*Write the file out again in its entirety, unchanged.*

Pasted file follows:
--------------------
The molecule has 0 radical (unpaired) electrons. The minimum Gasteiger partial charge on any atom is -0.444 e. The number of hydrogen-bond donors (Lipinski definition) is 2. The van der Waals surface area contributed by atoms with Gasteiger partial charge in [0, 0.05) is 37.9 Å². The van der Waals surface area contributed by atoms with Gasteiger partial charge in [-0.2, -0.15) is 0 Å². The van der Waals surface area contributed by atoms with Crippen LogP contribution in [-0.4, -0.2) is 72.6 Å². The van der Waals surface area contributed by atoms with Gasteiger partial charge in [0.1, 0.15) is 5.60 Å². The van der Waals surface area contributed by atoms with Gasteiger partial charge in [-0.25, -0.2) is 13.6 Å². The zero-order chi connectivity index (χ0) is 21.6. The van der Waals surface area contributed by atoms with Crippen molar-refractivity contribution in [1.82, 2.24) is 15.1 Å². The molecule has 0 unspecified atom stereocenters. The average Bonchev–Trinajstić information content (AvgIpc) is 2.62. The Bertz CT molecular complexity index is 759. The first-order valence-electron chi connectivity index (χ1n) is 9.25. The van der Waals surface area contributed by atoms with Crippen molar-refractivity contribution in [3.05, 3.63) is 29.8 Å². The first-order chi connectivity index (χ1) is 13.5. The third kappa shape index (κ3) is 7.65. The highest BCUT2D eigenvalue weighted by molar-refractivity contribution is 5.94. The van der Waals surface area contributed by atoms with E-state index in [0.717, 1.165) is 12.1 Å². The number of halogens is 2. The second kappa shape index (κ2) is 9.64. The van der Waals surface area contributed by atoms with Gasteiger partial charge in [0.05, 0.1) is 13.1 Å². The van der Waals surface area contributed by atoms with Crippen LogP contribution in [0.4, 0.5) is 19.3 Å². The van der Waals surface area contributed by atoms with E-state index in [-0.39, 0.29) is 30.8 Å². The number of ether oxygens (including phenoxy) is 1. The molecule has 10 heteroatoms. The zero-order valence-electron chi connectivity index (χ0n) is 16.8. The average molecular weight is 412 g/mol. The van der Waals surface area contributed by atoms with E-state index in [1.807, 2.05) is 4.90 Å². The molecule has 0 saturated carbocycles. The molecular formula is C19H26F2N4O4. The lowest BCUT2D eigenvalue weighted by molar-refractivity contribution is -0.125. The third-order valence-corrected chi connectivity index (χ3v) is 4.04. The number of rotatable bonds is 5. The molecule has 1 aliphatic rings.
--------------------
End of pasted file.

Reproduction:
The molecule has 0 radical (unpaired) electrons. The minimum Gasteiger partial charge on any atom is -0.444 e. The number of hydrogen-bond donors (Lipinski definition) is 2. The van der Waals surface area contributed by atoms with Gasteiger partial charge in [0, 0.05) is 37.9 Å². The van der Waals surface area contributed by atoms with Gasteiger partial charge in [-0.2, -0.15) is 0 Å². The van der Waals surface area contributed by atoms with Crippen LogP contribution in [-0.4, -0.2) is 72.6 Å². The van der Waals surface area contributed by atoms with Gasteiger partial charge in [0.1, 0.15) is 5.60 Å². The van der Waals surface area contributed by atoms with Gasteiger partial charge in [-0.25, -0.2) is 13.6 Å². The zero-order chi connectivity index (χ0) is 21.6. The van der Waals surface area contributed by atoms with Crippen molar-refractivity contribution in [1.82, 2.24) is 15.1 Å². The molecule has 0 unspecified atom stereocenters. The average Bonchev–Trinajstić information content (AvgIpc) is 2.62. The Bertz CT molecular complexity index is 759. The first-order valence-electron chi connectivity index (χ1n) is 9.25. The van der Waals surface area contributed by atoms with Crippen molar-refractivity contribution in [3.05, 3.63) is 29.8 Å². The first-order chi connectivity index (χ1) is 13.5. The third kappa shape index (κ3) is 7.65. The highest BCUT2D eigenvalue weighted by molar-refractivity contribution is 5.94. The van der Waals surface area contributed by atoms with E-state index in [0.717, 1.165) is 12.1 Å². The number of halogens is 2. The second kappa shape index (κ2) is 9.64. The van der Waals surface area contributed by atoms with Gasteiger partial charge in [0.05, 0.1) is 13.1 Å². The van der Waals surface area contributed by atoms with Crippen LogP contribution in [0.4, 0.5) is 19.3 Å². The van der Waals surface area contributed by atoms with E-state index in [-0.39, 0.29) is 30.8 Å². The number of ether oxygens (including phenoxy) is 1. The molecule has 10 heteroatoms. The zero-order valence-electron chi connectivity index (χ0n) is 16.8. The average molecular weight is 412 g/mol. The van der Waals surface area contributed by atoms with E-state index in [1.807, 2.05) is 4.90 Å². The molecule has 0 saturated carbocycles. The molecular formula is C19H26F2N4O4. The lowest BCUT2D eigenvalue weighted by molar-refractivity contribution is -0.125. The third-order valence-corrected chi connectivity index (χ3v) is 4.04. The number of rotatable bonds is 5. The molecule has 1 aliphatic rings.